The U.S. Treasury Department is seeking public input on how to implement $270 billion in new federal tax breaks for industries including electric vehicles, clean manufacturing, and energy efficiency, officials said on Oct. 5.
The Inflation Reduction Act that was signed into law by President Joe Biden in August contained the incentives designed to help meet his administration’s goals of halving U.S. carbon emissions by 2030 and getting to net-zero emissions by 2050.
“We have to get implementation right. That means we have to listen, engage, and move quickly to translate policy into action,” John Podesta, who was chosen by Biden to lead the implementation of the energy and climate parts of the law, told reporters in a call.
Podesta said the administration will seek comments from people that do not generally engage in detailed questions about tax policy, including families, new clean energy industries, and environmental justice communities.
He said the administration is seeking to clarify questions on the credits, such as how easily consumers can get incentives if they buy used electric vehicles (EVs).
The Treasury Department and the Internal Revenue Service put out six notices on CleanEnergy.gov requesting input on topics such as tax credits for wind, solar and nuclear power, incentives for energy-efficient homes and clean vehicle credits.
Wally Adeyemo, the deputy Treasury secretary, said the department will work with the IRS to administer guardrails to ensure the benefits are delivered as Congress intended. “We’re committed to ensuring that as many eligible taxpayers as possible get credits provided by law while carefully protecting against fraud and abuse,” Adeyemo told reporters.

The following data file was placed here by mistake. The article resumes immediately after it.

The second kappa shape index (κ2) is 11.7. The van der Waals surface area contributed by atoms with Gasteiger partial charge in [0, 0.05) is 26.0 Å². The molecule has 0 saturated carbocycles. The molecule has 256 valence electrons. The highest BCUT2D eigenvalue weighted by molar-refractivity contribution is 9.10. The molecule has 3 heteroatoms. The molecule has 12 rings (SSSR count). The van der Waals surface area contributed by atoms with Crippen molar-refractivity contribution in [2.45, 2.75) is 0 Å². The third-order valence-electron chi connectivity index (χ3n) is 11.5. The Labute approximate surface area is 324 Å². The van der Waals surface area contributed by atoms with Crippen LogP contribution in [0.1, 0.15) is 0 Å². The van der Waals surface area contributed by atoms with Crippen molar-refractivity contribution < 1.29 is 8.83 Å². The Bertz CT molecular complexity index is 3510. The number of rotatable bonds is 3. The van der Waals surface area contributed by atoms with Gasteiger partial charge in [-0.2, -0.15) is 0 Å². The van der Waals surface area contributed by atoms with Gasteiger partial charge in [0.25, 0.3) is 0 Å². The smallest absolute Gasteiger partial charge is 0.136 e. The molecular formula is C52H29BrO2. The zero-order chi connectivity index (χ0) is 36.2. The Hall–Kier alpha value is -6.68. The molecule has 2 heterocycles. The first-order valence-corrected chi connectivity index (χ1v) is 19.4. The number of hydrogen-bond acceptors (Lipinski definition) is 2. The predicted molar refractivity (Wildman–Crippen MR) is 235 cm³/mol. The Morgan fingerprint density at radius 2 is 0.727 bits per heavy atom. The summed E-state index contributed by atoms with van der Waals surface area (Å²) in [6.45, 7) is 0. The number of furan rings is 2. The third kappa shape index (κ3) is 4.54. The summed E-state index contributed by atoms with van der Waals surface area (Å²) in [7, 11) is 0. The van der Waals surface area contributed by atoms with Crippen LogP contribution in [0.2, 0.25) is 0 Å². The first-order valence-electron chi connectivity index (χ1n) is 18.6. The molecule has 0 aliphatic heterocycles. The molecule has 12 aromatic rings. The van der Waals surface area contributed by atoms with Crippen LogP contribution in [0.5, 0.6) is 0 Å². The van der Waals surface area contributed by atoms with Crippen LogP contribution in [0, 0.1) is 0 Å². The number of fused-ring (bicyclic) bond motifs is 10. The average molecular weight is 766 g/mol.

The new law also provided $80 billion to the IRS, much of which will be used to hire replacements for retiring employees and increase the revenue bureau’s staff, which has fallen over several decades. “The first area of focus is going to be on these climate provisions,” Adeyemo said. He did not provide a figure on how many new staff would be put on climate provisions, but said a great deal of money would be for staff and technology to work on the climate provisions.
The law’s requirements regarding domestic assembly of EVs has raised questions about which vehicles are eligible for credits. Ultimately, the way the law will be implemented is going to “require that investments be made that will not only be helpful to the electric vehicle industry here in the United States, but globally,” Adeyemo said.
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